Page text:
Drug war deaths

Based on the records of the PNP, there were at least 6,225 drug-related deaths between July 2016 and September 2017 or before the organization was disallowed from conducting anti-drug operations.

Of the number of casualties, the police said 3,850 were killed after they reportedly engaged law enforcers in a shootout, while 2,290 persons were killed by still unidentified assailants.

The numbers presented by the PNP, however, were way lower than the figures gathered by human rights groups which estimated the death toll in the administration’s anti-narcotics campaign at 13,000.

The bloody war on drugs has been criticized by Catholic Church bishops, priests, and lay organizations as well as the Commission on Human Rights (CHR). The United States, European Union, United Nations and international groups also expressed concerns about human rights violations in the Philippines.

President Duterte badmouthed them all and accused them of meddling in the affairs of government.

While President Duterte has the prerogative to implement what he thinks is good for the country, Palma said there must be a thorough study and reflection on what is the best solution to the drug menace in the country.

“How I wish authorities will really determine which is the most effective and best approach in the war on drugs. This is a serious case to study,” he said.

On the part of the church, Palma said they will help the government by continuing its community and center-based drug rehabilitation programs in the archdiocese which now caters hundreds of drug dependents.

“Let us be serious in the war against drugs. The church is here to help surrenderers who wanted to change their lives,” he said.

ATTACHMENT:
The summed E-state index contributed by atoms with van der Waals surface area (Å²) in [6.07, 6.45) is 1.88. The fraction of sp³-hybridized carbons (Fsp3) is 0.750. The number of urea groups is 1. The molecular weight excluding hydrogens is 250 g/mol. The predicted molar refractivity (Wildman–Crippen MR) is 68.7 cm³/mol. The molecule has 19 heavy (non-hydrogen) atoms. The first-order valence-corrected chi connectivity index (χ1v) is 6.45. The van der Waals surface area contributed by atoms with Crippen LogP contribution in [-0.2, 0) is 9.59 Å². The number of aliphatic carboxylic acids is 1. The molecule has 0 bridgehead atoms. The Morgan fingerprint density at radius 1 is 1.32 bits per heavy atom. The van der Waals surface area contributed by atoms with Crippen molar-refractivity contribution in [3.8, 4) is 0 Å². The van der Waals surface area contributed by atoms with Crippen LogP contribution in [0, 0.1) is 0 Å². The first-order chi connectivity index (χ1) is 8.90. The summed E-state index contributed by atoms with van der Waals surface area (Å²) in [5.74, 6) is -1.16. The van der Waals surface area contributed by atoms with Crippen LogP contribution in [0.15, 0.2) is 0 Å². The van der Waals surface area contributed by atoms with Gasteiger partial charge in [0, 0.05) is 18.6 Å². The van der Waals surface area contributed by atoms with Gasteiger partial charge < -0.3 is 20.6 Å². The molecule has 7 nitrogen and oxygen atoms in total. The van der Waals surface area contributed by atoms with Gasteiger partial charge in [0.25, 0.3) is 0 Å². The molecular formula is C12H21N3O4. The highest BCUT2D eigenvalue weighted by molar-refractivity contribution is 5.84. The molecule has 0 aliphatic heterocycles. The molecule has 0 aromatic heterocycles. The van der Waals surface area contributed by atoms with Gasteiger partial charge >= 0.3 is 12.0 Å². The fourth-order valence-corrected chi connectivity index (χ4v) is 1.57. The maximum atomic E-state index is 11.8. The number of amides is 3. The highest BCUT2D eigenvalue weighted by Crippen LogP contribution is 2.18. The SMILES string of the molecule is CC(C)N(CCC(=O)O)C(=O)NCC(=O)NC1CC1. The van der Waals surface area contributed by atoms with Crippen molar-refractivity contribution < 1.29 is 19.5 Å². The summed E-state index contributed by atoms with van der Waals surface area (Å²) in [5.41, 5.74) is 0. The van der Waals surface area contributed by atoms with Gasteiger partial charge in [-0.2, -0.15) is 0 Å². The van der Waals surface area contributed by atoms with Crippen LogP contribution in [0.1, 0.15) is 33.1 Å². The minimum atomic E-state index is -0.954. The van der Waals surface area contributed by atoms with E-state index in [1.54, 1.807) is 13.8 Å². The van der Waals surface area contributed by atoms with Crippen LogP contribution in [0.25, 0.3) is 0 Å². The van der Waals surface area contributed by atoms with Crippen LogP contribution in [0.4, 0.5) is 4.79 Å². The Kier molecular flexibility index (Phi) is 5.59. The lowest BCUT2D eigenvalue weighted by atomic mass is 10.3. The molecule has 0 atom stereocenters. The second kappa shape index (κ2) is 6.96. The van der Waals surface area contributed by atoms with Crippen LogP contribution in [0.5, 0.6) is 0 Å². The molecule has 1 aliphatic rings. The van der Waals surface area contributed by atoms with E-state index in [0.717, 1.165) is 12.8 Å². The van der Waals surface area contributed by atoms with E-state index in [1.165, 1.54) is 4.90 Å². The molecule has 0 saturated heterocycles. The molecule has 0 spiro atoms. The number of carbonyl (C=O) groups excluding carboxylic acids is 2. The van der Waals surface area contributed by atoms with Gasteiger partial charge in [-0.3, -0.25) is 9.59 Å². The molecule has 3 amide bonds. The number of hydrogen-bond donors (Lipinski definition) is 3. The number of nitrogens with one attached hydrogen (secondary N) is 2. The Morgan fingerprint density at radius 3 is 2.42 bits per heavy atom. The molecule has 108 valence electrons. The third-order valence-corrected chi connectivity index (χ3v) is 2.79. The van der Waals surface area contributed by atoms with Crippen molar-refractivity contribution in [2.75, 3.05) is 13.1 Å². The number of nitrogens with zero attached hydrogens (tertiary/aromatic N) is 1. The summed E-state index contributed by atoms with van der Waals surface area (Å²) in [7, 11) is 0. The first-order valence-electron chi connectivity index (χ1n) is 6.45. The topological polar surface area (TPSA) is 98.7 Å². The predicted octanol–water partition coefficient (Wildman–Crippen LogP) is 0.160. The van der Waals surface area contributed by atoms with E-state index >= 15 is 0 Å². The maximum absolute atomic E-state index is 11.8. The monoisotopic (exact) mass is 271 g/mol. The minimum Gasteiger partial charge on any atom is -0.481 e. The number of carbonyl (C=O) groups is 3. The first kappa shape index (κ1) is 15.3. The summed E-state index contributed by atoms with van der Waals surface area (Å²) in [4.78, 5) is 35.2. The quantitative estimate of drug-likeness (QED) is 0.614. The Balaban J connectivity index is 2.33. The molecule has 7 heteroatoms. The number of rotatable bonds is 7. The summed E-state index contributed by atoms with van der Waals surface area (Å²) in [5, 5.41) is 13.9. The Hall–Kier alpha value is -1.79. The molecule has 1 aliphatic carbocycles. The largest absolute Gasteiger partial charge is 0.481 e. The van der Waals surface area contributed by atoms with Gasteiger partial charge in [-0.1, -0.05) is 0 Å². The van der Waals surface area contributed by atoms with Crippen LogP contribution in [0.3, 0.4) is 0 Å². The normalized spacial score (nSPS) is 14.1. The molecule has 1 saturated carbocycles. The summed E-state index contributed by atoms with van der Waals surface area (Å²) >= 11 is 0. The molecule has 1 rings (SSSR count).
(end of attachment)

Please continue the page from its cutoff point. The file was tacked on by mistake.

In July last year, Palma led the inauguration of the Surrender to God (SuGod) center-based drug rehabilitation program in Liloan, and the Lahat Bangon community-based drug rehabilitation program introduced by the Dilaab Foundation Inc.

Human rights concerns

Arvin Odron, director of CHR-7, said he met with the chiefs of police in Cebu and their investigators to discuss about the need to adhere to human rights policies in going after drug suspects. The meeting was part of the National Human Rights Consciousness Week from December 4 to 10.

“We want to identify and address scorching human rights issues prevalent in the region. We discussed matters related to the respective mandates of CHR and the PNP in the promotion of human rights,” Odron said in a text message to Cebu Daily News.

He reminded law enforcers to obey the rules and to respect human rights.

“I want to emphasize that the police, and even the PDEA are called upon to enforce the law and protect human rights. They are supposed to be protectors of human rights,” Odron said.

More operations

Now that PNP is back on war on drugs, PRO-7 will conduct more operations especially since it is the order of PRO-7 director Chief Supt. Jose Mario Espino to the police in the region to stay “busy catching criminals, drug users and pushers.”

Tolentin assured that as a deterrent to police abuses, PRO-7 has been serious in conducting internal cleansing and only policemen with clean records will be assigned in anti-drugs unit.

“So there will be police officers who are not authorized to join an operations especially those who did not undergo any anti-illegal drugs trainings and seminars,” Tolentin said.

Tolentin said that they are still waiting for the directives from Espino as to when to reactivate the DEU in every stations in Central Visayas.

Even during the time when they took their hands off the drug war, Tolentin said they continued to monitor movements of suspected drug dealers.

“We have not lowered our guards in terms of monitoring these illegal drugs personalities. And now (that) we are back, mapahingusgan pa namo og samot (we will strengthen our campaign) and improve (our) performance,” Tolentin said. With INQUIRER.NET

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TAGS: back, Be, Bloody, drugs, Going, IT’S, Less, on, PNP, police, to, war